Anne Frank

History

What happened to Anne Frank after she was arrested?

“I want to go on living, even after my death” (Anne Frank, House). Anne Frank was a 13-year-old Jewish girl who was one of the many who suffered through the Holocaust. Anne and her family, along with the Van Pels, went into hiding during the Nazi invasion. The Nazis captured and killed over six million people—Jews being their number one target to exterminate. On August 4th, 1944, an anonymous tip was given to the Nazis that the Franks were hiding. At the age of 15, Anne, along with her family and the Vann Pels, were sent to the concentration camps. Life in the camps was cruel during Anne's time in Westerbork, Auschwitz, and Bergen Belsen.

On August 8th, 1944, Anne Frank and the seven others who hid with her were sent to Westerbork (Anne Frank, House). Westerbork was surrounded by barbed wire fences, and consisted of seven watchtowers. There were 107 barracks placed to hold 300 people.Once arrived, all prisoners were divided among the barracks.

The Jews who were caught hiding, like Anne, were labelled as “convit Jews” and placed in punishment barracks. She had to shave her hair, received no soap, and got less food than anyone. The clothes she brought with her were burned, therefore she had to wear overalls and clogs.

Even though her time there was a little rough, the whole camp wasn't like that. Westerbork had a double life. There were restaurants, liquor stores, schools, and an orchestra. Westerbork even had its own currency. This comfort was designed to avoid any conflict during the deportation to Auschwitz.

Although some of the Jews enjoyed westerbork, some people had to leave. The Jewish security service were the ones who chose who was to be deported and who was to stay. Every Tuesday evening, Jews feared that they would be deported. There were approximately 195,552 people sent to death camps from Westerbork. Out of the 195,552, 103,000 of them were sent to Auschwitz, and Anne Frank was one of them.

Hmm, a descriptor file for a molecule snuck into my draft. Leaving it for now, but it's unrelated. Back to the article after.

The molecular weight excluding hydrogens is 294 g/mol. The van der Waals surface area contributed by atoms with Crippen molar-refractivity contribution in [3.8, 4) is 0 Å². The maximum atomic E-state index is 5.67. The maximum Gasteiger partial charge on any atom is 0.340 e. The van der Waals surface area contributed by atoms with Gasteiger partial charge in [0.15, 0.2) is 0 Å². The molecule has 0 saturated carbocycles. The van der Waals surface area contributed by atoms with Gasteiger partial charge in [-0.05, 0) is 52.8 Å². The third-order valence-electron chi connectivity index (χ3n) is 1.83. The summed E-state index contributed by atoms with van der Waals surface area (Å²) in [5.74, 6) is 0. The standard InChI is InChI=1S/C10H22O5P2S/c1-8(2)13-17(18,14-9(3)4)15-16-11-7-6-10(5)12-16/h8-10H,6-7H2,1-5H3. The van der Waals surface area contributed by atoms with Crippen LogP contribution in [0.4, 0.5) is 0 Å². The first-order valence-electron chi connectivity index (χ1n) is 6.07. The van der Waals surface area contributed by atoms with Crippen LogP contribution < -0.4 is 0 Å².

On September 5th, 1944, Anne, her mother, and her sister arrived at Auschwitz (Anne Frank House). Auschwitz was the largest concentration camp. It consisted of four large crematorium buildings, a large gas chamber, and a large crematorium oven. There were Auschwitz camps made. Camp 1 was built in 1940, camp 2 was built in 1941, and camp 3 was built in 1942.

Auschwitz was the worst camp ever made. On January 17th, 1945, the Nazi soldiers made each and every prisoner go on a forced death march (Holocaust museum). The forced march was established by the Nazis, because the soviet army was approaching. The prisoners had to walk 30 miles, and anyone who fell behind was shot and killed. At least 800 of the people who marched were murdered by the soldiers during the march.

When the soviets arrived, they discovered many unburied bodies. The soviets decided to blow up all the crematoriums and barracks containing property from the victims of the extermination. More that one million Jews lost their lives at Auschwitz.

At the end of October, and the beginning of November, Anne and her sister Margot was sent to Bergen Belsen (Anne Frank,House). Bergen Belsen was just 80 miles north of Amsterdam. It started as a transit camp in 1942, but stopped in 1944 to become a place to hold the sick. Bergen Belsen was divided in eight sections and had 12 subdivisions.

Once arrived, prisoners, like Anne, were segregated. There was a spot for Jews, homosexuals, POWS, prisoners, gypsies, and jehovah witnesses. Bergen Belsen was not the best place to be. You had to go days without eating. Soon the population increased to over 60,000 people. 50,000 of them died from starvation, brutal labour, diseases, and medical experiments. Some people were even traded for money. By the year of 1945, more than 1,000 prisoners died.

Finally on April 15th, 1945, Bergen Belsen was liberated (Holocaust memorial museum). There were 60,000 people still alive during the liberation. When the camp was liberated, there there were thousands of unburied corpses found everywhere. After liberation, 500 people died daily due to starvation and typhus. Because of the many deaths occurring, the British burned down Bergen Belsen to prevent the spread of typhus. Bergen Belsen is now known as the largest Holocaust cemetery ever.

Sadly, just two weeks before the liberation, Anne and Margot died of typhus. Anne's quote, “I want to go on living, even after my death” (Anne Frank, house) came true. After her death, she is being recognized for her bravery during the Holocaust. Even though her life in Westerbork, Auschwitz, and Bergen Belsen was horrible, she most likely still made a way for her hope to survive.

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